For as long as I can remember, I have wanted to be a writer. I was the kid who was always reading, the one who would tell her teddies stories and the teenager one who wrote dark, moody poetry. As a child I’d spend my pocket money on new notebooks or the latest release from Jacqueline Wilson. I got A*s in all areas of English at GCSE, my passion for the subject never making it feel like coursework was a chore. I studied English Literature at university purely because I enjoyed it. Quite simply, I loved to read, to write, to create.
I have always said that if I get published once then I will be happy, I will feel I have made it. So far my work has been published on various websites and in two magazines, with more work that I have written to be published in the coming weeks. My work has been shared by various charities and organisations, reaching more people than I could have ever imagined. When I think of my writing being read across the world, I beam. To say that I have published work makes me so incredibly proud of myself.
This week I finished the first draft of a manuscript for a novel I have been working on for a few months. Usually I’d be humble about this, conscious that I’d sound like I was showing off or that people would roll their eyes at me, but I am learning that going for my dreams is never something I should feel I need to hide. It is a brave thing to do and I applaud myself for doing it. That doesn’t make me arrogant or selfish – it means I have worked hard and that I have every right to congratulate myself for working as hard as I do to turn my passion into my reality. Working on something solidly for months isn’t easy, so for me to have finished it makes me feel so incredibly proud of myself and of my achievement.
Nothing may ever come of this book. Having a book published is tough and competitive, but the first step to getting published is writing a book. If nothing more comes of it, that bit has been done. That bit has been achieved.
Because, whether you like me or my writing or not, it is an achievement. I should never feel like I have to downplay how hard I have worked and how much I have wanted to get to this point. It should be something I should be allowed to celebrate freely.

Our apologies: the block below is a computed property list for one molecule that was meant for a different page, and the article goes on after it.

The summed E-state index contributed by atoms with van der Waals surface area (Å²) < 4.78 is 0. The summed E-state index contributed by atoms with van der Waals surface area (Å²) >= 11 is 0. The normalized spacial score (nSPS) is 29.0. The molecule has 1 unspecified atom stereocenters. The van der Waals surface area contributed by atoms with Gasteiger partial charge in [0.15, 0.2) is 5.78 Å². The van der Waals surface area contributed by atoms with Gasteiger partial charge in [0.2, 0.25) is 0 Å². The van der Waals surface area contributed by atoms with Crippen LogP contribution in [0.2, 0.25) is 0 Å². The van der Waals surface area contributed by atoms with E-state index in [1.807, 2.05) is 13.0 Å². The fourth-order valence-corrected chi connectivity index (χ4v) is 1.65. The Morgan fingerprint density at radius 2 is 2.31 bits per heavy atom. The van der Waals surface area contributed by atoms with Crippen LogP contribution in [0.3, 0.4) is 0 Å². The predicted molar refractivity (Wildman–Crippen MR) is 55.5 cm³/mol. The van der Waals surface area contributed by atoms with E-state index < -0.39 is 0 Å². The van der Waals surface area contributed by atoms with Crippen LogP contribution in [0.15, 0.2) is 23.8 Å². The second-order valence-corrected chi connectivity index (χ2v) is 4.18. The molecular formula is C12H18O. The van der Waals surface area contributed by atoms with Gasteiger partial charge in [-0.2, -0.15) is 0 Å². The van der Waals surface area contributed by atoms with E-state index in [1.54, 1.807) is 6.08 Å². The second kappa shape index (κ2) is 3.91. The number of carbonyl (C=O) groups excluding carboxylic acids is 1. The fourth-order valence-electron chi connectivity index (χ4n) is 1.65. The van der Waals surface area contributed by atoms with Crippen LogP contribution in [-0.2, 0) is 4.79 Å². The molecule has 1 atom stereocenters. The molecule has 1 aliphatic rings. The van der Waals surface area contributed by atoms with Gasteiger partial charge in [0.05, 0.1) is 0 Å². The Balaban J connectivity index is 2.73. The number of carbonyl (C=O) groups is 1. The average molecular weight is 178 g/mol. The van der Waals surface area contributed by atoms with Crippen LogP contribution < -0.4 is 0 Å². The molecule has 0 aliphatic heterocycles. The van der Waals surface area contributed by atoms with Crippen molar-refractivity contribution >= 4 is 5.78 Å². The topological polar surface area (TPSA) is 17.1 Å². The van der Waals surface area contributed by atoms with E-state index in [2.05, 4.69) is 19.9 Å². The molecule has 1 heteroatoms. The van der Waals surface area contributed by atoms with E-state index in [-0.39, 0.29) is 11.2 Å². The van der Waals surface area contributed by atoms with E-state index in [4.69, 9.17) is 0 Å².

So often we don’t give ourselves the credit we deserve. We shrug off compliments and downplay our successes like they are nothing, minimising our struggles and lying about how much time and effort we put into getting to where we are now. It’s like we are scared to look arrogant or don’t want to draw attention to ourselves when we are doing well for fear of what other people might say or think. Sometimes we get negative reactions when we tell people about the things we achieve – but the people spreading the negativity are the people who are just jealous that you have gone for the thing you have wanted to. When I was younger and my mum would say people who teased me were just jealous, I never believed her, but I see what she means now. It’s easier to not try, to stay in your lane, to not push yourself. People who ridicule your hard work or live to put you down might not be jealous of the thing you are actually doing, but to be a person who stands up for what they believe in or works hard to make sure their dreams come true takes a lot of guts. Some people never take those steps so they spend their time tearing down those that do, jealous that they aren’t the ones making those steps.
But their jealousy shouldn’t detract from your happiness when you go for what you want in life. When you do that, you have every right to stand on the rooftops and shout about it. You should be able to want to high 5 yourself. That sense of pride you feel in yourself is there for a reason. There is no shame in admitting you have worked hard and there is definitely no shame in being proud of your achievements. If you’re proud of what yourself, if what you do makes you happy, then rave about it. Tell the whole world. Even if some people snipe jealously, you’ll have a cheerleader in me.
For you, it might not be writing a book. It might be mastering a smokey eye or completing a 10k or getting a promotion at work or finishing reading a book you’ve wanted to read for a long time. Whatever it is, big or small, life changing or life affirming, it’s an achievement and one you have every right to be proud of. To downplay it and blush, lowering your head like you’re ashamed, is to let yourself down. You’re the one that put the time, the effort and the work in – you should get to feel that inner glow of pride when it all comes together.
Own your hard work, your failures, your successes. Be your own biggest cheerleader. You got yourself there – celebrate it.